RSSEnvironment, Climate Change, Sustainability

Globalizing Responsibility for Climate Change

| April 2011
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In distributing the costs associated with climate change, most scholars have focused exclusively upon mitigation burdens. Few consider the distribution of adaptation costs, which concern projects that seek to minimize harm from human-induced climate change.

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Face Reality? After You!–A Call for Leadership on Climate Change

| April 2011
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Humanity’s so far leaderless approach to dealing with rapidly accelerating climate change
embodies a profoundly tragic catch-22 that has, among other twists
and contradictions, transmuted justice into paralysis.

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The Politics of Carbon Leakage and the Fairness of Border Measures

| December 2010
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It is possible to design fair border measures that address carbon leakage, are consistent with the leadership responsibilities of developed countries, do not penalize developing countries, and ensure that consumers take some responsibility for the emissions outsourced to developing countries.

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The Ethical Implications of Sea-Level Rise Due to Climate Change

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Does humanity have a moral obligation toward the estimated millions of individuals who will be displaced from their homes over the course of this century primarily due to sea-level rise as the earth’s climate warms? What form should these actions take?

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Human Rights Versus Emissions Rights: Climate Justice and the Equitable Distribution of Ecological Space

| November 2007
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Arguing that issues of both emissions and subsistence should be comprehended within a single framework of justice, the proposal here is that this broader framework be developed by reference to the idea of “ecological space.”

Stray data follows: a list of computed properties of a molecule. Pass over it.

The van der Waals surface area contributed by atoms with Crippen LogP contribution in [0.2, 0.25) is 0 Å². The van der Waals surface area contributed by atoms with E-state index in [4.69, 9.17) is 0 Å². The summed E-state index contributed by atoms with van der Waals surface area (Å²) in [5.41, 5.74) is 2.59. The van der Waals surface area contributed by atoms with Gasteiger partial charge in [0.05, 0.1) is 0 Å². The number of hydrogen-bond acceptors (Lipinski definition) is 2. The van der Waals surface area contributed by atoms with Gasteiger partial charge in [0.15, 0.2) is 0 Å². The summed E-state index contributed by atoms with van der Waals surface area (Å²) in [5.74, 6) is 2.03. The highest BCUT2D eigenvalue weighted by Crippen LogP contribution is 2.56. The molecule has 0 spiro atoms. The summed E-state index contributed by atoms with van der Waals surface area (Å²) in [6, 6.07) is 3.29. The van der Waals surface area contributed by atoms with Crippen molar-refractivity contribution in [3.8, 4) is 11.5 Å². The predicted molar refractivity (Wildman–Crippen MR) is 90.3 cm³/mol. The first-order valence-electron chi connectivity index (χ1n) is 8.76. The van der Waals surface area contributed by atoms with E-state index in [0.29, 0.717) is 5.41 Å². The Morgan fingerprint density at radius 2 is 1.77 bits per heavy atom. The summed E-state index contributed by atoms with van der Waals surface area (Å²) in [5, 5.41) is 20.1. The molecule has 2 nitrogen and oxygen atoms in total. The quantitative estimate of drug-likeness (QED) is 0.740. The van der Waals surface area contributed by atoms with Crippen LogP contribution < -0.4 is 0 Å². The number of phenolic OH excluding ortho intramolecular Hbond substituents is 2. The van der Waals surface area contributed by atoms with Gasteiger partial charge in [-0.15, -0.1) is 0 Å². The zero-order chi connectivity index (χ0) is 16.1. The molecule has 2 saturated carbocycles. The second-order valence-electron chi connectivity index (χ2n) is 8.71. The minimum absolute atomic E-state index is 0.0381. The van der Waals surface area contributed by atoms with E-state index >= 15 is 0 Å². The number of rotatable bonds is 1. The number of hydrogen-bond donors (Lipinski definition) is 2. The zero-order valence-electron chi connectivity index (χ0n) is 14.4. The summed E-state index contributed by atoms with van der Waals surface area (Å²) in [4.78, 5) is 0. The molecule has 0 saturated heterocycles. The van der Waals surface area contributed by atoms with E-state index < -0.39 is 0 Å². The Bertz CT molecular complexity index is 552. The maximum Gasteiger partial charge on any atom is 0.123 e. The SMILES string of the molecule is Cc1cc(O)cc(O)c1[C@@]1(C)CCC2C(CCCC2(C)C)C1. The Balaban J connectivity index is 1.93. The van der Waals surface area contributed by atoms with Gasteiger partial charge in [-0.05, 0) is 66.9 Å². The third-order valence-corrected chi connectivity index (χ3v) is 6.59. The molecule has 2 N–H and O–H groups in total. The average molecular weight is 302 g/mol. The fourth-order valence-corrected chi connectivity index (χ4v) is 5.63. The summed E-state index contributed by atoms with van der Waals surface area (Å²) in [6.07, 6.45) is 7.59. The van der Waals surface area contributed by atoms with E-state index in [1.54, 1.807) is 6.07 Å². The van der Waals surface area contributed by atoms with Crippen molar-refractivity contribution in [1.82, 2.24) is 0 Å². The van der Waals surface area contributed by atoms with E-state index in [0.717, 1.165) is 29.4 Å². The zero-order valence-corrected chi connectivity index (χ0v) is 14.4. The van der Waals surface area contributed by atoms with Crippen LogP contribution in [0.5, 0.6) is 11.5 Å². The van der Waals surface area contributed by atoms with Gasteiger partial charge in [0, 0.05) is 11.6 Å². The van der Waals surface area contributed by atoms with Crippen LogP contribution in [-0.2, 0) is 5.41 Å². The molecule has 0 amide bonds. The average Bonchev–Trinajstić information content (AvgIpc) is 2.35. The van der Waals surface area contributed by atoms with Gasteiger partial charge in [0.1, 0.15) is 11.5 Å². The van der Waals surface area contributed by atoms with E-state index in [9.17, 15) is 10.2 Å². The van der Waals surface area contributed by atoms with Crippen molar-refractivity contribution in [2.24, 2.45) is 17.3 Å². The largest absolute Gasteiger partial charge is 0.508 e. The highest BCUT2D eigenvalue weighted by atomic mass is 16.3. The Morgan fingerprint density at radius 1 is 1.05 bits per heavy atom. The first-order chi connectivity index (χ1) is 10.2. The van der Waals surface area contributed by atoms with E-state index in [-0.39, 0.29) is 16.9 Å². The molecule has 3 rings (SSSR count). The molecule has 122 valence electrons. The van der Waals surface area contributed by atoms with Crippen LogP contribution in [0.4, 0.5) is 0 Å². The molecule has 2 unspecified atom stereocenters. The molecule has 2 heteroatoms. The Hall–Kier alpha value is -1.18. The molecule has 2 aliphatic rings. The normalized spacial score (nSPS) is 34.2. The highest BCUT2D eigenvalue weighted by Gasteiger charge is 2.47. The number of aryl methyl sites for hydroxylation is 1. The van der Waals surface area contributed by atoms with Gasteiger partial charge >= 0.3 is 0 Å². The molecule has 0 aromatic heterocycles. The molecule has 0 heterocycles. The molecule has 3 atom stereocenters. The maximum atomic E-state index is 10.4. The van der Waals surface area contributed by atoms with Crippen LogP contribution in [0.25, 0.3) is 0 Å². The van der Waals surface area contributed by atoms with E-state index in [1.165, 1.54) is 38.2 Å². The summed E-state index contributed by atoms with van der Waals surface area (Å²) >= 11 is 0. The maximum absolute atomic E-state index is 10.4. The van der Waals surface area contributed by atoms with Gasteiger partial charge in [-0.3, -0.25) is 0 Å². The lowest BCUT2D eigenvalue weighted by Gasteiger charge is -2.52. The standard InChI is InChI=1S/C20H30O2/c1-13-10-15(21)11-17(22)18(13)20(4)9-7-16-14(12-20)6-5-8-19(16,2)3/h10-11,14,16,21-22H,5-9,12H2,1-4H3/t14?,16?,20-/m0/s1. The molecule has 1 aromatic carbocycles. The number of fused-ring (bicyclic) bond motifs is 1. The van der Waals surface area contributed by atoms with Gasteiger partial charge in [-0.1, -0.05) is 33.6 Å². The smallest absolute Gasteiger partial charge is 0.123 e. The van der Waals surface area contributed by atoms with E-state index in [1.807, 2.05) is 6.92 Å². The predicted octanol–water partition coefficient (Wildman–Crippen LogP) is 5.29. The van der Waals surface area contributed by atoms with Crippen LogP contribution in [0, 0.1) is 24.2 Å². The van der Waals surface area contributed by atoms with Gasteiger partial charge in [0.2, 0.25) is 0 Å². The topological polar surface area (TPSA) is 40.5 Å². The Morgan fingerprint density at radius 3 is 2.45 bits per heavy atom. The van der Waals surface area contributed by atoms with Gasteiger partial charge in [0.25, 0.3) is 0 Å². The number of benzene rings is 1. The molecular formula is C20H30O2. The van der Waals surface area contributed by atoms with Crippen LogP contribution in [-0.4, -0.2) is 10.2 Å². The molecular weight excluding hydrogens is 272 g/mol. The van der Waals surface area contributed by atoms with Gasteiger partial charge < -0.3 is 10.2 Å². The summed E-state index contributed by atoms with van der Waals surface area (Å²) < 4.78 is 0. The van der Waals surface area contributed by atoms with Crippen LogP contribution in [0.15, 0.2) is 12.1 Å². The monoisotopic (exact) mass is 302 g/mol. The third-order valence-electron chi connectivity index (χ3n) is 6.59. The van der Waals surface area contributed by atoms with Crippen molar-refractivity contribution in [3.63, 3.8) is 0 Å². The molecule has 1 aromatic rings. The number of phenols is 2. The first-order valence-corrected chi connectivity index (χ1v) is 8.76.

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Some Worries about Ecological-Humanitarian Intervention and Ecological Defense

| September 2007
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Eckersley’s arguments for pre-emptive ecological-humanitarian intervention and ecological defense are intriguing. However, the delicacy of these scenarios requires careful attention to the feasibility and overall benefits of the usage of military force in the prevention of crimes against nature.

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Ecological Intervention in Defense of Species

| September 2007
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Though there is much to engage with throughout the article, I shall only focus on one small part of it: the viability of military or legal intervention, in cases that are tentatively described as “crimes against nature.” This is due to the difficulties posed by a non-anthropocentric and non-instrumental approach.

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Ecological Intervention and Anthropocene Ethics

| September 2007
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Robyn Eckersley’s elegant and eloquent argument concerning the limits of “ecological intervention” is constrained by the scope of what is included in her definition of environmental emergency, by what might be in need of protection, and also by what is conventionally understood by notions of intervention related to states and sovereign territory.

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